Wilbur You was born in Brazil to Chinese immigrant parents. His father died when he was two, and his mother immigrated again, this time to the Chicago suburbs, sending You to China to live with her parents for a year while she got a job and got settled. You grew up adoring his Chinese grandparents while learning quickly how to fit in with his Midwestern classmates. After a startup attempt in college fizzled, he founded marketing agency Youtech in 2012 with $600. Now, the company has 75 employees between its Naperville, Illinois, and Scottsdale, Arizona, offices, and is about to open a third location in Dallas. It is valued at $25 million and has ranked on the Inc. 5000 list of America's fastest-growing companies for four consecutive years. Here, You, who just turned 30, reflects on how being Chinese American has--and hasn't--shaped his entrepreneurial journey. --As told to Sophie Downes

I never grew up thinking that racism even existed. It never really deterred me from anything that I wanted to do. I remember when I was young, I was in English as a Second Language class at school. I could speak English, but I would say things wrong. I thought I was being bullied because I was just weird, not because I was Chinese. Looking back now, I can see that they were making fun of my eyes, or what I wore, or what I ate, or how I would say things.

My mom remarried when I was 5. My dad now--he adopted me and he's been my biggest supporter--he's white. I got the best of both worlds growing up. My mom has her Chinese culture, and my dad taught me what it's like to be American.

I remember being picked on, but it kind of went away as I got older. I just blended more. I learned a lot from my dad and playing sports and getting involved and having friends, and I just adapted. I got to learn what was important here, and what was normal here. I think my upbringing definitely helped in my success, because in business, yeah, you've got to be smart, and you've got to know your stuff, but it's really just relationships and being able to talk to anyone. You've just got to be able to blend.

I've been to China quite a bit; we typically go once a year. I really like Chinese culture. Priorities are different; the way they think is different. Chinese people feel that nothing is owed to them. If you don't work hard, you're not going to be doing anything, and no one's going to support you. The second thing Chinese culture taught me is that family always comes first. Family, working hard, and being humble. When we came here my mom always said, "Keep your head down, don't be so loud, work hard, and improve yourself every single day."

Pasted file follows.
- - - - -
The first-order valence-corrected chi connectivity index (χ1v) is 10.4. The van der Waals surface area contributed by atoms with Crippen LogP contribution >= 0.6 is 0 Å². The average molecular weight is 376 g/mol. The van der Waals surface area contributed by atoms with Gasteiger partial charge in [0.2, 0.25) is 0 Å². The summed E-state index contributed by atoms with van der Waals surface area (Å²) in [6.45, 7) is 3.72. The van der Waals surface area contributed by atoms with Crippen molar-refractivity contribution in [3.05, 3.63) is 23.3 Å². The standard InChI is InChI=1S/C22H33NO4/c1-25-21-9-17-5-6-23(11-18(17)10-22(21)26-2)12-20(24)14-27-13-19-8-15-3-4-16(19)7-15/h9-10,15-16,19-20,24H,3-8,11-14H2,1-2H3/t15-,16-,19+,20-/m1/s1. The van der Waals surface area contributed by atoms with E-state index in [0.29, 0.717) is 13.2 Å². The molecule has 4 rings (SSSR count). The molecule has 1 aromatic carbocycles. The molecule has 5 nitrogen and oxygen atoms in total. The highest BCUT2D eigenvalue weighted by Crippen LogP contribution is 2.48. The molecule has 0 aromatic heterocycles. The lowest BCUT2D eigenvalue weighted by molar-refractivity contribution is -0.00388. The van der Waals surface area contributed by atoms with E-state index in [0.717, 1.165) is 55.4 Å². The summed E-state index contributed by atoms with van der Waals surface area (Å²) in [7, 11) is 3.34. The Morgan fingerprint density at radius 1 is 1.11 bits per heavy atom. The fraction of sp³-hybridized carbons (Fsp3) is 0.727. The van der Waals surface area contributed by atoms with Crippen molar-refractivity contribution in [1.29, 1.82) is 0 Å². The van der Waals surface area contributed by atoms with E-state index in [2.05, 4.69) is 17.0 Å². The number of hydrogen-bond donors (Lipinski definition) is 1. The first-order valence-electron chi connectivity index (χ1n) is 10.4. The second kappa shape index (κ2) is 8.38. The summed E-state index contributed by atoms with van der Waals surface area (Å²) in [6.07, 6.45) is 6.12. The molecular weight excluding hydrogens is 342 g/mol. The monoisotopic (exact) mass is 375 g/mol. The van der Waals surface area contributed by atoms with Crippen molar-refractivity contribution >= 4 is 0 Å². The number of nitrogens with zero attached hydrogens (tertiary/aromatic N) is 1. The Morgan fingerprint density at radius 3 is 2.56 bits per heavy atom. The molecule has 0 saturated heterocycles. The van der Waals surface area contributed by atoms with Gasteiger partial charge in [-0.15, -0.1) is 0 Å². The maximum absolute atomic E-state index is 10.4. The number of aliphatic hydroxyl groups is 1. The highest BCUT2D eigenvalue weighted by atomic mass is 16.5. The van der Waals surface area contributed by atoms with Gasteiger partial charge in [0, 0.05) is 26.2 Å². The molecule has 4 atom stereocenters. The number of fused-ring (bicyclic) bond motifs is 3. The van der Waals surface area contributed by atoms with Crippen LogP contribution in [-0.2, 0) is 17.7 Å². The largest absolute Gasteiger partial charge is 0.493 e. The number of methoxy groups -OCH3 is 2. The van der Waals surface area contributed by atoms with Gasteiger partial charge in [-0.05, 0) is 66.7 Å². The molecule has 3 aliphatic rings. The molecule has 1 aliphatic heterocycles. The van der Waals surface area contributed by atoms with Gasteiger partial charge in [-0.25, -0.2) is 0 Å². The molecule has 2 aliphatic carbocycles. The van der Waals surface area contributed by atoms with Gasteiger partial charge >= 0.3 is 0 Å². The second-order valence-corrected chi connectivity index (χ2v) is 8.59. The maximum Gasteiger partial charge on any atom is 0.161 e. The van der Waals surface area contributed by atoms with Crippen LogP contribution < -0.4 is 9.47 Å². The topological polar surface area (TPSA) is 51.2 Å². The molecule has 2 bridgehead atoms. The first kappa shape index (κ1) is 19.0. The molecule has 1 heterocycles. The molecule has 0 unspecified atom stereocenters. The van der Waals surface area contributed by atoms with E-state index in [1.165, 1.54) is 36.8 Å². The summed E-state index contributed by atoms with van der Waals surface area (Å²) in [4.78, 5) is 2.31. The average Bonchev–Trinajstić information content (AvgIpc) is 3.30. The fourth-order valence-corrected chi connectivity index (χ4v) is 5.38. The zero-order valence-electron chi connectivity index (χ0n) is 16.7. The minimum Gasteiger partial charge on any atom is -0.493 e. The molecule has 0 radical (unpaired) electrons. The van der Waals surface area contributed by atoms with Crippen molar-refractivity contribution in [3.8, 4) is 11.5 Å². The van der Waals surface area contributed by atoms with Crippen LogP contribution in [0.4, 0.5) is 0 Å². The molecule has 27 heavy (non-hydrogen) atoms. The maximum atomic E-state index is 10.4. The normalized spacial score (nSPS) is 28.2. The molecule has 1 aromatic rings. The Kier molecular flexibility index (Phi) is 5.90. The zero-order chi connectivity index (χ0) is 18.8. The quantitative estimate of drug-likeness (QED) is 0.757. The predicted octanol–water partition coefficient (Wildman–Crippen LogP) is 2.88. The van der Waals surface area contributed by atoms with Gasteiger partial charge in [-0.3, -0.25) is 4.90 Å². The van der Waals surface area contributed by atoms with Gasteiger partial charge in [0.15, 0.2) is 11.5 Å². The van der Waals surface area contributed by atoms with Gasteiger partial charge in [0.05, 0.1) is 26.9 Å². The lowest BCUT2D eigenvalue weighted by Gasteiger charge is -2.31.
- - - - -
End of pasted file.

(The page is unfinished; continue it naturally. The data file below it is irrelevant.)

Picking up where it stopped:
I started my first company when I was 18 years old and going to college. The idea was to create this interactive platform with games where companies would pay for advertising space, and users would be able to earn points by purchasing and visiting their sites. My parents gave me $20,000 to get it started. My team and I built it out, and it was great--I started selling advertising space on it. But it just ran out of steam and money, and the software became outdated and very expensive to upgrade. I did it for about a year and a half and it just didn't work out. We did absolutely everything wrong, but I learned a lot from it. 

After that, I started working for a condominium developer--one of the largest ones in Chicago. They wanted me to change some things on their website, but the company didn't have access to the website; we had to use an agency. So we would ask them to change out a picture or something, and then we would get a bill for $1,000. In the back of my head--I had built websites before--I was like, "Why are they charging $1,000?" The owner let me rebuild the website on our own servers. It worked out great: I was managing the site and they were starting to get leads online. I eventually left there and started Youtech because I was like, "I can do this, I want to do this on my own." And then a couple of weeks later he called me and became my first client. 

I had about $600 to incorporate the company, and that was it. It was completely, 100 percent bootstrapped. We've never borrowed money, and we've never seen red--it's always in the black. We have about 75 employees between the two offices. Our 2020 revenue was close to $7 million, and this year we're projecting over $10 million. 

I never thought that my business was handicapped because I was Chinese. I think it's actually an advantage. Everyone puts people into stereotypes, both negative and positive. People think that Asians are smart, good at math, quiet, and that's why they get jobs. On the other hand, Asians are seen as not as talented, or athletic, or musically inclined, or good-looking. It's never really affected me in business. Obviously, there are instances when someone says something ignorant, but I don't know if we've lost deals because I was Asian. I always thought it was because I was too young--because I was a 22-year-old kid trying to get these projects.

Even when bad things happen, I always try to look for the good in them. Racism did not develop overnight. It's just been amplified, because there's social media, there's video, there's YouTube, there's all of this stuff shining a light on it--for people to see how bad it really is and to get educated. It can't be fixed overnight. But I think over time, it's going to get better. Covid has worsened the situation: When the media or the president or whatever blames China, it really amplifies ignorance, and I don't think that was the smartest move.

I think about my mom and my family here. I still think that they would rather be here than in China or in any other country. It's still America; it's still the greatest country on earth. Obviously it's not perfect, but I think if you asked any of them, they would still take their chances here.